Is the Charlestown of today like that which Affleck aims to project? “Well, even in Charlestown, we had to play the movie like it was more 1995 than today,” Renner says. “Because Charlestown isn’t a bad place. I mean, back in the day, it was one square mile built around a prison, and now that prison’s a school. There’s still the old school folks there, though. I mean there was a code of silence with the mayor, that sort of thing.”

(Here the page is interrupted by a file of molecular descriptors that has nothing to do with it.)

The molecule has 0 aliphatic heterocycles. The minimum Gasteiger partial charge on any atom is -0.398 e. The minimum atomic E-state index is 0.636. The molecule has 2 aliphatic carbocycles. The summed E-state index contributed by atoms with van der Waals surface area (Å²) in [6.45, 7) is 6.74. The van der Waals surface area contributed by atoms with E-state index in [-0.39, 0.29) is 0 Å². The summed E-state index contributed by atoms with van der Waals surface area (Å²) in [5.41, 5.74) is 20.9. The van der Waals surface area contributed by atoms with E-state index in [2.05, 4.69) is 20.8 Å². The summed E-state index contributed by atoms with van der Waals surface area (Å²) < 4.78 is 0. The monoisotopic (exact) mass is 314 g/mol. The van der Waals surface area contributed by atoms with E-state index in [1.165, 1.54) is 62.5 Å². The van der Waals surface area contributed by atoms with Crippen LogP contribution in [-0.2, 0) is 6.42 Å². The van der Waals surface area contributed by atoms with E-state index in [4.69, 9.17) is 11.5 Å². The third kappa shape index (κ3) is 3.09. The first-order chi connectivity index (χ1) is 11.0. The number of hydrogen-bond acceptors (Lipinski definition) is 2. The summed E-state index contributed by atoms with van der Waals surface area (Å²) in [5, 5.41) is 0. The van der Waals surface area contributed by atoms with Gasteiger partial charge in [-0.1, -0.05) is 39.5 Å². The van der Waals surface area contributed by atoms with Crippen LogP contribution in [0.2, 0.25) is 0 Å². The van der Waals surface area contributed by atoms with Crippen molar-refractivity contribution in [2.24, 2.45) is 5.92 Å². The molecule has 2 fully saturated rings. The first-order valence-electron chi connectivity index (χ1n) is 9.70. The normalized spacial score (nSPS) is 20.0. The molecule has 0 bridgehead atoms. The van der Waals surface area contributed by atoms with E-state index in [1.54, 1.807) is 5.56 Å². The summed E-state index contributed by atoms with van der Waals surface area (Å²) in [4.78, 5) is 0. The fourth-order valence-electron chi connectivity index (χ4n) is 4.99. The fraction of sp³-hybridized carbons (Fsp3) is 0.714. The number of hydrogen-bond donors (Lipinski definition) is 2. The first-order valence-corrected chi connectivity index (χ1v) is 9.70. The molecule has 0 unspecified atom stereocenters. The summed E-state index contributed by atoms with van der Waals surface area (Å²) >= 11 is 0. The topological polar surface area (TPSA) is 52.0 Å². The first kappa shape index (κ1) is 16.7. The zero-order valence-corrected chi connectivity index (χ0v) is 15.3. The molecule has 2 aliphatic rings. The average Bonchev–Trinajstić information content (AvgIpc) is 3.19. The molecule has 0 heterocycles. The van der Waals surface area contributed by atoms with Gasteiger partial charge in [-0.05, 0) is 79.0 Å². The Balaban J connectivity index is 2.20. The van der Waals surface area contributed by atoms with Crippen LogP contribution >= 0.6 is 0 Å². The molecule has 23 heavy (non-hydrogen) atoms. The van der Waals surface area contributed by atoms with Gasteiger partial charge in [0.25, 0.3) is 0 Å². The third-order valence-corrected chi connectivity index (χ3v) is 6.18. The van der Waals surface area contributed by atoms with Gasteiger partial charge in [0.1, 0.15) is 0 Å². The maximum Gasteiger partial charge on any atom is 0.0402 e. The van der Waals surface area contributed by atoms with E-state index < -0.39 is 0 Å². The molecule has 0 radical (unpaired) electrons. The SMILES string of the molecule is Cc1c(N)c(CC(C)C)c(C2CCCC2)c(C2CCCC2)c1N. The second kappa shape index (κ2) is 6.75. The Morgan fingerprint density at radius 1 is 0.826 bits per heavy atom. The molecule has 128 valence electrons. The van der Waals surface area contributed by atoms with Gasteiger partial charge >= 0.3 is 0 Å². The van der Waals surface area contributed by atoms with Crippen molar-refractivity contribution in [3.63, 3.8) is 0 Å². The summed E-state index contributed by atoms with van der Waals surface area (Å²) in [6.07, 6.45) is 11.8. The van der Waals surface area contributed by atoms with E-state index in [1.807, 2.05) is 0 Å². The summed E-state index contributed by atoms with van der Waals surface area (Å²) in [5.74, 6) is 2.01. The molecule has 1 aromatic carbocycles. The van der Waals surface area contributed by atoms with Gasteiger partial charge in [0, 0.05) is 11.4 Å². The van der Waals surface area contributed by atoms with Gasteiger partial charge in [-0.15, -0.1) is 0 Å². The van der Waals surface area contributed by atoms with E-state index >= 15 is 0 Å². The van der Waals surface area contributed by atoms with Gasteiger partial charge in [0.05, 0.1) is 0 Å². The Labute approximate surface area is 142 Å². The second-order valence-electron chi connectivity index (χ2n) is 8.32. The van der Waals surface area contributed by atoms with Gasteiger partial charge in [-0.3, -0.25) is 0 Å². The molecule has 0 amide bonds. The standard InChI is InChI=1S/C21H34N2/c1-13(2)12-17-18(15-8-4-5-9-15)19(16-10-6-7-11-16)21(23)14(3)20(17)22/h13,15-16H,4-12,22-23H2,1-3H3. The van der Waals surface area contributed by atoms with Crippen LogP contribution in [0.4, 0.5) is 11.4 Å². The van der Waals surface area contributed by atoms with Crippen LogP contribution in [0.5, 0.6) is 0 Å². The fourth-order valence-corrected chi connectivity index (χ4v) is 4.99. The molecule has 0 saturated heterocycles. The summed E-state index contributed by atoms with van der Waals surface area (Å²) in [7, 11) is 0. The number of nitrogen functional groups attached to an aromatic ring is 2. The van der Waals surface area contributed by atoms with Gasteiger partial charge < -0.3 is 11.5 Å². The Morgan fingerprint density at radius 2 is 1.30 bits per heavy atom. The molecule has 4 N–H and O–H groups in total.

So, Charlestown’s recovery sends us back to gentrification, or urban development, or whatever people getting in where they fit in is called these days. Why do rough neighborhoods turn? Is it strictly affordability? Is depravity fetishized by those looking to add edge to their otherwise soft-cuticled lives? “It’s always financial,” Renner asserts. “A place considered a ghetto or a lower income place becomes part of growth. That’s society. Now there’s strollers rolling through Charlestown. I mean, you see it in L.A. all the time. I build homes in areas where it’s inexpensive. I’m a developer, which I do with my brother.”